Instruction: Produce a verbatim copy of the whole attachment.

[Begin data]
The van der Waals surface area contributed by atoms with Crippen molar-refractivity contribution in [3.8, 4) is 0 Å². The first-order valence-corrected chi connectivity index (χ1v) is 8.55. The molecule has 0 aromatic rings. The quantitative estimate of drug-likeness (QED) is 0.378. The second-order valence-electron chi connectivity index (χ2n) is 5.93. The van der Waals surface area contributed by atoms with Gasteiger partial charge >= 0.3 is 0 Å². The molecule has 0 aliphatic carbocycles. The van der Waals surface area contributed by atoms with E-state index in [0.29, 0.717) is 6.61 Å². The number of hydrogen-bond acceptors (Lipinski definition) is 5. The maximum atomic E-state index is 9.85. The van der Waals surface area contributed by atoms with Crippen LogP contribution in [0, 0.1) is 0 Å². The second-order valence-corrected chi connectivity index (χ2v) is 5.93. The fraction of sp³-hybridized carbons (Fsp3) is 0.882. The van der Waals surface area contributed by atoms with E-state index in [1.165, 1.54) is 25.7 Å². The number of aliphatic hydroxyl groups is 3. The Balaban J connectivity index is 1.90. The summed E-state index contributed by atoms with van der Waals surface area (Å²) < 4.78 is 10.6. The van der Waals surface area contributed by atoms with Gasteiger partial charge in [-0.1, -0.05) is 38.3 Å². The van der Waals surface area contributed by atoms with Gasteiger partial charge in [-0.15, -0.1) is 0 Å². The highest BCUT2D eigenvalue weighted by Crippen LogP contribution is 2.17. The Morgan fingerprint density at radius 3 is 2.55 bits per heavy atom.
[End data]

The van der Waals surface area contributed by atoms with Crippen molar-refractivity contribution in [3.8, 4) is 0 Å². The first-order valence-corrected chi connectivity index (χ1v) is 8.55. The molecule has 0 aromatic rings. The quantitative estimate of drug-likeness (QED) is 0.378. The second-order valence-electron chi connectivity index (χ2n) is 5.93. The van der Waals surface area contributed by atoms with Gasteiger partial charge >= 0.3 is 0 Å². The molecule has 0 aliphatic carbocycles. The van der Waals surface area contributed by atoms with E-state index in [0.29, 0.717) is 6.61 Å². The number of hydrogen-bond acceptors (Lipinski definition) is 5. The maximum atomic E-state index is 9.85. The van der Waals surface area contributed by atoms with Crippen LogP contribution in [0, 0.1) is 0 Å². The second-order valence-corrected chi connectivity index (χ2v) is 5.93. The fraction of sp³-hybridized carbons (Fsp3) is 0.882. The van der Waals surface area contributed by atoms with E-state index in [1.165, 1.54) is 25.7 Å². The number of aliphatic hydroxyl groups is 3. The Balaban J connectivity index is 1.90. The summed E-state index contributed by atoms with van der Waals surface area (Å²) < 4.78 is 10.6. The van der Waals surface area contributed by atoms with Gasteiger partial charge in [-0.1, -0.05) is 38.3 Å². The van der Waals surface area contributed by atoms with Gasteiger partial charge in [-0.15, -0.1) is 0 Å². The highest BCUT2D eigenvalue weighted by Crippen LogP contribution is 2.17. The Morgan fingerprint density at radius 3 is 2.55 bits per heavy atom.